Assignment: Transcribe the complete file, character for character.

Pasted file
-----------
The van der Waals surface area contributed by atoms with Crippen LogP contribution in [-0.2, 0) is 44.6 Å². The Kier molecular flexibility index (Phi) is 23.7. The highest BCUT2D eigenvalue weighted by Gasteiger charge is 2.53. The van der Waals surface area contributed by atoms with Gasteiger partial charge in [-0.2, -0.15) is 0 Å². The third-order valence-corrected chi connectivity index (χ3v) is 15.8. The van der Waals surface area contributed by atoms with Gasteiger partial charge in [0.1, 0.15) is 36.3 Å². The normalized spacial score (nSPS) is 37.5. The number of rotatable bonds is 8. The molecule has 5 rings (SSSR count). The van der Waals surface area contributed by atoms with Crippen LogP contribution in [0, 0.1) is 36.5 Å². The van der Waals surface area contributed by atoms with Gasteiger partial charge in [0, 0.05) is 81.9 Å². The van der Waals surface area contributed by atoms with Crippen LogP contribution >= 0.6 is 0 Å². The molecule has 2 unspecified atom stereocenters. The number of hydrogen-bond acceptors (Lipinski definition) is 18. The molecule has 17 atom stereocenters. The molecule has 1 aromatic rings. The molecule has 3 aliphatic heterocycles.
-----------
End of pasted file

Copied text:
The van der Waals surface area contributed by atoms with Crippen LogP contribution in [-0.2, 0) is 44.6 Å². The Kier molecular flexibility index (Phi) is 23.7. The highest BCUT2D eigenvalue weighted by Gasteiger charge is 2.53. The van der Waals surface area contributed by atoms with Gasteiger partial charge in [-0.2, -0.15) is 0 Å². The third-order valence-corrected chi connectivity index (χ3v) is 15.8. The van der Waals surface area contributed by atoms with Gasteiger partial charge in [0.1, 0.15) is 36.3 Å². The normalized spacial score (nSPS) is 37.5. The number of rotatable bonds is 8. The molecule has 5 rings (SSSR count). The van der Waals surface area contributed by atoms with Crippen LogP contribution in [0, 0.1) is 36.5 Å². The van der Waals surface area contributed by atoms with Gasteiger partial charge in [0, 0.05) is 81.9 Å². The van der Waals surface area contributed by atoms with Crippen LogP contribution >= 0.6 is 0 Å². The molecule has 2 unspecified atom stereocenters. The number of hydrogen-bond acceptors (Lipinski definition) is 18. The molecule has 17 atom stereocenters. The molecule has 1 aromatic rings. The molecule has 3 aliphatic heterocycles.